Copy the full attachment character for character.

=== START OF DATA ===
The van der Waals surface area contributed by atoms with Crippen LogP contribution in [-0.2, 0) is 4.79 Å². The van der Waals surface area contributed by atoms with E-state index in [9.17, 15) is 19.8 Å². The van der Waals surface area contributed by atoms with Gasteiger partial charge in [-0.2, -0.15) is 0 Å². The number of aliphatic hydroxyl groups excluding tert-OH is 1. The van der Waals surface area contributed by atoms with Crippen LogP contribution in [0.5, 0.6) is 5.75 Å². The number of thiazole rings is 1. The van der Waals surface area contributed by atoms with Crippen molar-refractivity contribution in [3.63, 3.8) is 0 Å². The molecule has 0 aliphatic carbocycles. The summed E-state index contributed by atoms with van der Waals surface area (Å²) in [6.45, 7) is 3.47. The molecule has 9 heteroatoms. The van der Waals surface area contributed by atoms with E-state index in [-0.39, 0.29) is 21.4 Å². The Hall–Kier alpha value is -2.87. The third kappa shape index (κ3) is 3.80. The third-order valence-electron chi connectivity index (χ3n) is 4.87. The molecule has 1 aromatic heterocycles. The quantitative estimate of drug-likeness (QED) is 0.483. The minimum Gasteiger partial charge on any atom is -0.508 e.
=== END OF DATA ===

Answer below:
The van der Waals surface area contributed by atoms with Crippen LogP contribution in [-0.2, 0) is 4.79 Å². The van der Waals surface area contributed by atoms with E-state index in [9.17, 15) is 19.8 Å². The van der Waals surface area contributed by atoms with Gasteiger partial charge in [-0.2, -0.15) is 0 Å². The number of aliphatic hydroxyl groups excluding tert-OH is 1. The van der Waals surface area contributed by atoms with Crippen LogP contribution in [0.5, 0.6) is 5.75 Å². The number of thiazole rings is 1. The van der Waals surface area contributed by atoms with Crippen molar-refractivity contribution in [3.63, 3.8) is 0 Å². The molecule has 0 aliphatic carbocycles. The summed E-state index contributed by atoms with van der Waals surface area (Å²) in [6.45, 7) is 3.47. The molecule has 9 heteroatoms. The van der Waals surface area contributed by atoms with E-state index in [-0.39, 0.29) is 21.4 Å². The Hall–Kier alpha value is -2.87. The third kappa shape index (κ3) is 3.80. The third-order valence-electron chi connectivity index (χ3n) is 4.87. The molecule has 1 aromatic heterocycles. The quantitative estimate of drug-likeness (QED) is 0.483. The minimum Gasteiger partial charge on any atom is -0.508 e.